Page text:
The Lord of the Rings: The Return of the King was originally supposed to end with a climactic battle between Aragorn and Sauron. However, after filming the scene, director Peter Jackson decided to cut the scene, and here’s why he was right to do so.

The Lord of the Rings trilogy was released over two decades ago and still remains one of the biggest and best movie trilogies in cinematic history. The third and final film of the trilogy, The Return of the King (ROTK), sees Hobbits Frodo and Sam reach Mordor in their quest to destroy the One Ring as Gandalf and Aragorn lead the World of Men against the Dark Lord Sauron’s army. The theatrical version of the film clocks in with a runtime of 201 minutes, or 3 hours 21 minutes. However, the director’s cut comes in at a whopping 251 minutes, or 4 hours and 11 minutes long.

Sam yells at Frodo in Mount Doom in The Lord of the Rings The Return of the King
Image screenshot from Warner Bros. Entertainment official YouTube channel

An Aragorn vs Sauron scene was cut from The Return of the King

Needless to say, a number of scenes were left out of the director’s cut of the film to make the runtime more palatable for a theatrical audience. Behind-the-scenes outtakes from the film features director Peter Jackson and Aragorn actor Viggo Mortensen discussing a fight between Aragorn and Sauron.

The battle depicts Sauron first appearing in his angelic form, Annatar, the form he uses in the Second Age to deceive the Elven Smiths into making the One Ring. After blinding the heroes with a blast of bright, white light, Sauron assumes the same physical form seen in Galadriel’s prologue in The Fellowship of the Ring. During the Battle of Dagorlad, Sauron emerges only to be defeated by Isildur who takes the One Ring from him.

After showing himself to Aragorn in the unreleased footage from ROTK, Sauron and Isildur’s heir draw their weapons before facing off in a one-to-one battle. Aragorn is ultimately overpowered by Sauron, who is about to slay the rightful King of Gondor on the battlefield. However, Frodo is able to destroy The Ring, and in turn, Sauron, just before the Dark Lord is able to deal the lethal blow.

Peter Jackson on the unreleased scene from ROTK

In behind-the-scenes footage from ROTK, Peter Jackson discusses the Aragorn vs Sauron scene and how initially he felt they “really needed to do something more with Sauron than just have him staying in his tower as a flaming eye.”

He also said that he felt Aragorn had come so far on his journey, and with Sauron being his enemy, it was only right for them to have a personal duel. “However, it’s not in the book,” the director adds, “but we felt like it had to be in the movie.”

Jackson also added that they made Sauron much bigger than he ever was before.

However, after three days of filming fight sequences with Viggo Mortensen, Jackson realized: “It was not what Tolkien imagined. We realized it was totally demeaning to what Aragorn was doing.”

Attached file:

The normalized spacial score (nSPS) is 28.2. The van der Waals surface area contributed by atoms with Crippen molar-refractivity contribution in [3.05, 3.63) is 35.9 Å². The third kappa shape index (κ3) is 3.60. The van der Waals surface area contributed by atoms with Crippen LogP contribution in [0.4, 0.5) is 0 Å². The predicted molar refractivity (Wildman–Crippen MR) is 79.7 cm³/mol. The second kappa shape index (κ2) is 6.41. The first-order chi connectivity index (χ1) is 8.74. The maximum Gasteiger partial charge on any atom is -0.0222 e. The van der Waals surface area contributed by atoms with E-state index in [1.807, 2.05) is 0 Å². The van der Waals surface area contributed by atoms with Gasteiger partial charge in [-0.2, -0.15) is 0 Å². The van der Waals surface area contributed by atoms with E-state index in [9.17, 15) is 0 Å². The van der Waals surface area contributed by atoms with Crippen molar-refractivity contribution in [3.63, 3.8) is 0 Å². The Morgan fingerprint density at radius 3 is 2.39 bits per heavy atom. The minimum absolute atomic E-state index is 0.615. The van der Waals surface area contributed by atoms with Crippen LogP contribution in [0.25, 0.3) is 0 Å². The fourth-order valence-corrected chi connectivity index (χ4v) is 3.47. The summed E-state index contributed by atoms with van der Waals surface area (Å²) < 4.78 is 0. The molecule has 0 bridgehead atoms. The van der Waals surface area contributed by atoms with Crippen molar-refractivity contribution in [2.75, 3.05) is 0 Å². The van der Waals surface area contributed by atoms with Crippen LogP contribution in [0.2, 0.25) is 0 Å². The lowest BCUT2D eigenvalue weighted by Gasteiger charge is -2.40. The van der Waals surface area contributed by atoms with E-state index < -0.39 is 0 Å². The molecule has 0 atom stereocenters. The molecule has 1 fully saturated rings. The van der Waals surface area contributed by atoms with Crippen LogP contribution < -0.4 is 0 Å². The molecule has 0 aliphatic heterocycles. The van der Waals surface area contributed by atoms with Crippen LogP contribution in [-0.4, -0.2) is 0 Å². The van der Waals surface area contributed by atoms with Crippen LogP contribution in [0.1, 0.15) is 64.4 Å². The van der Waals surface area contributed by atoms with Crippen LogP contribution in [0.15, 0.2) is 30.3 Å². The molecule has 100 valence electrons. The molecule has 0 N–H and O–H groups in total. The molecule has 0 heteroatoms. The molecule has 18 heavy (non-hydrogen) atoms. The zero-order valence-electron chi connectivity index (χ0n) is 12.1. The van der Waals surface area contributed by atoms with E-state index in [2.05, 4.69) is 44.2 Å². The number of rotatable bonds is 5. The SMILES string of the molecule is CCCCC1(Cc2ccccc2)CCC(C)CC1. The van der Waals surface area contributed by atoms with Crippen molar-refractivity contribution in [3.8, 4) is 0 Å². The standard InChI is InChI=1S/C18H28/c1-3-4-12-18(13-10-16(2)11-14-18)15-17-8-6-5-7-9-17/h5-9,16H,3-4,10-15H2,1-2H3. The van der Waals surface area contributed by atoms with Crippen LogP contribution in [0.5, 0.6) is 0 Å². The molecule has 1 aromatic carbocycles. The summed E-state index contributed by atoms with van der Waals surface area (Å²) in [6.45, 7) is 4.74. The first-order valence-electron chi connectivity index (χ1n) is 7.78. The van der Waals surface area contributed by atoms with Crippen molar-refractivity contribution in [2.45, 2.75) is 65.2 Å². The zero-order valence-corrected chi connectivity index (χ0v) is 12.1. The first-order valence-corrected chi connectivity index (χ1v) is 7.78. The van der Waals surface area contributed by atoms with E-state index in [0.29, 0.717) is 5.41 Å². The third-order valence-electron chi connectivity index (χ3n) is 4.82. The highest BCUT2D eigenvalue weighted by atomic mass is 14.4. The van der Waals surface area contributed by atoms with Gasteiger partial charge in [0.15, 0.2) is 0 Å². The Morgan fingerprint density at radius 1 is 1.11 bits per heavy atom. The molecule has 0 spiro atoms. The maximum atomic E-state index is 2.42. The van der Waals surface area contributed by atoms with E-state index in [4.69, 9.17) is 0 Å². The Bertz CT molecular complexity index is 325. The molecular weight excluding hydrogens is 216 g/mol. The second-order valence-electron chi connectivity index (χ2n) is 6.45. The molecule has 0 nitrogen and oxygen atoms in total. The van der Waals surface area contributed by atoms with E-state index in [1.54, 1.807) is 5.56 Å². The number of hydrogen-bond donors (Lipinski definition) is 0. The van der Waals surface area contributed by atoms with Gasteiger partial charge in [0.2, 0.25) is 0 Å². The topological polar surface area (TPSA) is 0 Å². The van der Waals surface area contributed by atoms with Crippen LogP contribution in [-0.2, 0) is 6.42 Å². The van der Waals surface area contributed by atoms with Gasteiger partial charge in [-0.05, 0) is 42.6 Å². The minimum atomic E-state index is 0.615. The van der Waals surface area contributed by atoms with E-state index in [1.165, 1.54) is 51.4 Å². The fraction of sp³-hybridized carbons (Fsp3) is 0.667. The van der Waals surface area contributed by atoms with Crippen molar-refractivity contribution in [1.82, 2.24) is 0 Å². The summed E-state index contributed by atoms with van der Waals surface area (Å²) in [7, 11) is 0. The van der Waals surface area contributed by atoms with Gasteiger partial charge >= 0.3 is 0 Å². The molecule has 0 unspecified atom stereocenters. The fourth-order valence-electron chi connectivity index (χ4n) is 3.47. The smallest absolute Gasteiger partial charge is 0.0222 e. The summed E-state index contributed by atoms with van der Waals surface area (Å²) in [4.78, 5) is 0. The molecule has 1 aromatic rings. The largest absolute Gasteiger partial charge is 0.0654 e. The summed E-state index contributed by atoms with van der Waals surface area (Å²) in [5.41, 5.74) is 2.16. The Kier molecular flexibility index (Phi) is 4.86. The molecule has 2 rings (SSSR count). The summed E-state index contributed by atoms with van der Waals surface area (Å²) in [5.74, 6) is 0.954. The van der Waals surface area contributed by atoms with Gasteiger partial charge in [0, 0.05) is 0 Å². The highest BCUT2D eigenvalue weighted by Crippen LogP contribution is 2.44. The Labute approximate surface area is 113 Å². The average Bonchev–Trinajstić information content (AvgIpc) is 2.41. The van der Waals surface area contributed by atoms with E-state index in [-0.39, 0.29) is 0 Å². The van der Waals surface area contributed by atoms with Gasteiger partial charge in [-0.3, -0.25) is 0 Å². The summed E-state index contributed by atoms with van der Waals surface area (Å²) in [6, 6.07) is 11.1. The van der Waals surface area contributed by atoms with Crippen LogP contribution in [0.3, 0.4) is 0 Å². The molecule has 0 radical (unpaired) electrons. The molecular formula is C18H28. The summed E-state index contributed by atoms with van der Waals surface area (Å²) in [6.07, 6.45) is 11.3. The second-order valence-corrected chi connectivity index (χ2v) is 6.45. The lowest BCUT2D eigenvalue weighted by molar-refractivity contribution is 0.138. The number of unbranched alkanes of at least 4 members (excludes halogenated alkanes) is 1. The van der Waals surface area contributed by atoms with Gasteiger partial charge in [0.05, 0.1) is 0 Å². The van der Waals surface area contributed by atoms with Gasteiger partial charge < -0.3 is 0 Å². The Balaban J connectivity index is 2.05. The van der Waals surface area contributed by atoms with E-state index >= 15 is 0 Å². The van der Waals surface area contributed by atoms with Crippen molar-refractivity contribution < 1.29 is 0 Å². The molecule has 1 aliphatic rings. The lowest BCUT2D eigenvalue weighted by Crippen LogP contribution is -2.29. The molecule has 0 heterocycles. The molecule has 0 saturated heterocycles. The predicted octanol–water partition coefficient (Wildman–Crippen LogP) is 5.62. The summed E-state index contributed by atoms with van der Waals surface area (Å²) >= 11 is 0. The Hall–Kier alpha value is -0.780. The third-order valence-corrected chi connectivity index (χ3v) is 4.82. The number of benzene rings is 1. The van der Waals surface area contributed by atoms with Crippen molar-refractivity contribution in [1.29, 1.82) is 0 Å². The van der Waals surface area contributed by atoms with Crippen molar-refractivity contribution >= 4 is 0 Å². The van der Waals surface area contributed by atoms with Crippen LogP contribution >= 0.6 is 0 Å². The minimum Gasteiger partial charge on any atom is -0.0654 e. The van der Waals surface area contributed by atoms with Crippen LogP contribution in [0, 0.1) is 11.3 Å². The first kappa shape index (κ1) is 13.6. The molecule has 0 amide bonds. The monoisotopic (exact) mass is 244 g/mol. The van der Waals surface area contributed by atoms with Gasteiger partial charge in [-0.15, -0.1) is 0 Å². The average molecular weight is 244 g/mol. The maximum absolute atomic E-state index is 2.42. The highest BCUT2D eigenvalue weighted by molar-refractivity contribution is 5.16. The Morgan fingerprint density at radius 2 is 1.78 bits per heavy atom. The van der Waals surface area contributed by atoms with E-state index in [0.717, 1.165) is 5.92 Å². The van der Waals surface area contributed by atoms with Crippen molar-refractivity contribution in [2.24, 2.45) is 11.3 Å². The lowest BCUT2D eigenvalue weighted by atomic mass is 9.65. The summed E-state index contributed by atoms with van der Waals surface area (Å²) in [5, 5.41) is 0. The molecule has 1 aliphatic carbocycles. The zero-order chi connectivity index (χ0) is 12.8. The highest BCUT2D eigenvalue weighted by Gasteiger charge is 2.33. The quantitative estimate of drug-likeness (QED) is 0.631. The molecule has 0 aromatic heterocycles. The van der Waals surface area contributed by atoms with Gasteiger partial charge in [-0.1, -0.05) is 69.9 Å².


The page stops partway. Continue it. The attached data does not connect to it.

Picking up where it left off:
“[The story] was all about Sam and Frodo. Aragorn realizes that if they’re still alive, then he has to do what he can to help Frodo and Sam. And so Aragorn’s heroism is not a one-on-one duel with a big villain. His heroism is his attempt to put his own life and the life of his troops on the line in the vague hope and dream that it somehow may give Frodo and Sam that little opportunity to help them complete their mission.”

In the end, though, Jackson realized he needed Aragorn to be involved in some kind of heroic fight. So, he simply replaced Sauron’s fight scenes with a big, armored CGI troll which is what everyone saw in the theatrical cut of the movie.

Image of Aragorn in The Lord of the Rings The Return of the King
Image screenshot from Warner Bros. Entertainment official YouTube channel

Why it was the correct decision

While the deleted scene of Aragorn vs Sauron would have undoubtedly made for an exciting climax for more casual viewers, removing it was clearly the correct decision.

Frodo’s mission to destroy The Ring was the central plot of the entire trilogy, and to take away from that would have done both the films and the books a disservice, particularly as Sauron never actually fights Aragorn in Tolkien’s The Return of the King. Additionally, the inclusion of Sauron’s angelic form would only confuse and distract movie audiences who had no prior knowledge of Annatar.

Sauron’s presence as an omnipotent, omnipresent, all-seeing eye raises the tension throughout the film and heightens his looming threat. To have him emerge as the ‘big, bad guy’ in a somewhat silly costume at the end of the third movie would have felt like an underwhelming and unnecessary conclusion to the trilogy.

It also wouldn’t make sense for Sauron to risk it all in battle when he had countless loyal creatures, led by the Nine, to do his bidding for him. Sauron had a history of avoiding direct confrontations, evidenced when he possibly hid during Morgoth’s wrath during the First Age, so the notion of him being on the front line is hard to believe.

The Black Gate Battle is both poignant and beautiful because the Fellowship and the armies of Men and Elves know it is a suicide mission in order to help Frodo. It is not an opportunity for Aragorn to go out in a blaze of glory at the eleventh hour to make it all about his sacrifice.

Peter Jackson realized all of this, and what the core of the movies was actually about, which is why he decided to leave the scene on the cutting room floor.

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